This is the fourth in a series of blogs written by Tess DeMint (aka Professor Ed Madden), a contestant in the 18th annual Vista Queen Pageant, a fundraiser for our beloved Trustus Theatre.
Please support Tess by visiting Trustus Theatre. Each vote costs $10 and all money goes to Trustus Theatre.
You can also donate to Trustus (and support Tess!) at Tess's donation site: https://www.gofundme.com/fxudjbhs
I know my favorite row in the theatre. I know my favorite seats.
I remember when Trustus Theatre staged Angels in America, one of the first if not the first regional theatre in the nation to do so. I had seen the original New York production as a graduate student, and I taught the play at USC, so I was inclined to be critical. But Trustus overwhelmed me with a beautiful, profoundly moving, and memorable production.
I remember Lonesome West and The Lieutenant of Inishmore by Martin McDonagh and other crazy Irish plays at Trustus. The playwright was savagely funny, and the local production amplified his ability to make violence simultaneously hilarious and horrifying.
Which one of those plays was it that Alex Smith as the suicidal priest broke my heart?
I remember the rocking productions of Spring Awakening (yes they did that here and it was fucking amazing) and Hedwig and the Angry Inch—and being so tickled when Hedwig clearly directed the song “Sugar Daddy” to a couple of dear friends in the front rows. (I won’t call out your names, Gordon and Doak.)
I remember taking my honors seminar to see Standing on Ceremony last spring as the semester began. A collection of one-act plays about same-sex marriage, the performance introduced most of the very issues we were about to discuss. The Trustus production (and talkback after) helped to set a tone for the rest of the semester as we began our own serious study of marriage politics. I usually give students the option of a creative final project rather than a traditional research paper, and a couple of students wrote their own one-act plays, adding to the political and emotional complexity of what they had seen at Trustus.
More recently, I remember Chad Henderson’s haunting and gorgeous production of The Brothers Size. The extraordinary acting (my Vista Queen fellow contestant Bakari Lebby and his colleagues were amazing), the minimal but strangely beautiful and convincing staging. The intimacy of the sidedoor theatre. The fireflies.
I remember Jim Thigpen—and later Larry Hembree—introducing a play and reminding us that we could always trust the theatre (trust us), even if we didn’t know the play or the playwright, because it would be good and it would be done well. And I remember Kay’s smiling face at the ticket window, her easy laugh.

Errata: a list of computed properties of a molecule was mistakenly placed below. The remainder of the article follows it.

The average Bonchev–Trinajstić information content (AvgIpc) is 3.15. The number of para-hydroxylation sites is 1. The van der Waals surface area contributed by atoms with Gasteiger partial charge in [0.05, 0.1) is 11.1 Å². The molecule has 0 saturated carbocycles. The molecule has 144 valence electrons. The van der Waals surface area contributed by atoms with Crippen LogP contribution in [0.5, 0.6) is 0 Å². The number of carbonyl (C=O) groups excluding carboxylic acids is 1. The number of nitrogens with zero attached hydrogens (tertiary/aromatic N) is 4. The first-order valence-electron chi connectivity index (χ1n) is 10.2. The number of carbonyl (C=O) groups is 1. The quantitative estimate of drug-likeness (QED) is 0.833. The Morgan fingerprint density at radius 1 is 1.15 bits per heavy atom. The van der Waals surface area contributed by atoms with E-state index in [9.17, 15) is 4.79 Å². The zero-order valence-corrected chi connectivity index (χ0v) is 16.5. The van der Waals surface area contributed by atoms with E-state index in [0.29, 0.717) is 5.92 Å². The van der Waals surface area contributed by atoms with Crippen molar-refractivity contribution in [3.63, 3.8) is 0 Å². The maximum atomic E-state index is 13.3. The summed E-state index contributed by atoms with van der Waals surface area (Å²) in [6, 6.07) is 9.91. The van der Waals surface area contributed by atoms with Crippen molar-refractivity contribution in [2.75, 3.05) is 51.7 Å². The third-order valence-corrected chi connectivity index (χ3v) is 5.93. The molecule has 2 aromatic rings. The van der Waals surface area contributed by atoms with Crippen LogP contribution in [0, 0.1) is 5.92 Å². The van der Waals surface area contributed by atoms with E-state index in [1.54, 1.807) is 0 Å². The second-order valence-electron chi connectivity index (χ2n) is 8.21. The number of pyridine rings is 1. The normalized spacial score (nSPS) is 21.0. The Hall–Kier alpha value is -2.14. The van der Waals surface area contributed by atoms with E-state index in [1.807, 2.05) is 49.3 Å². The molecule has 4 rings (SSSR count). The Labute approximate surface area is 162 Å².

I remember working so hard for years with gay and lesbian organizations in South Carolina, and the way that Trustus would open their doors to us, the way they’d let us buy out the final dress rehearsal for a show as a fundraiser for our local community center. The way the place filled with GLBT folks and their friends, laughing through The Most Fabulous Story Ever Told, laughing at Hunter Boyle as the bitchy Santa Claus, laughing through tears at the end as the lesbian couple gave birth to a child and the gay couple resigned themselves to the new HIV drugs not working. I remember a room full of people I loved laughing and feeling giddy and connected to one another, giggling at the silliness of When Pigs Fly, or stunned by the professional production of Take Me Out.
It was the Jim and Kay Thigpen School of theatre and aesthetics and collaboration and community and inspiration and love. It was and is the theatre’s mission: “a safe space for exploration of the political, the personal, and all things human.” It was and is the theatre’s artistic mission: to produce works “that start and nurture dialogues.” As they say on the webpage: “Our success will be measured by our commitment to collaboration and innovation, while our impact will be measured by the creation of a more diverse and vibrant Columbia.”
I remember that fundraiser at Most Fabulous, the huge spread of food Bert prepared, and the enormous bouquet of flowers—mostly from our yard—and a potted night-blooming cereus Bert put on the table, the large prickly arm of it reaching over the spread, ending in a tight white blossom. I remember that it opened up during intermission, the incredible smell filling the bar. A magical night.
I know my favorite row in the theatre, my favorite seats. I know Bert and I will order a bottle of white wine, and he will have to get the basket of popcorn refilled at intermission. I know it feels like home to be there.
So when Chad Henderson walked up to me at the Deckled Edge literary festival’s opening night and asked me to be in Vista Queen, I said yes. I didn’t think about it: I said yes. I was immediately terrified at what I had agreed to (though Bert was clearly delighted), but I said yes.
Why? Because I love this theatre. Because of so many good memories and so many amazing plays. Because of the community Trustus makes possible and the community it enables and sustains. Because Chad asked me. Because I know which seats are my favorites.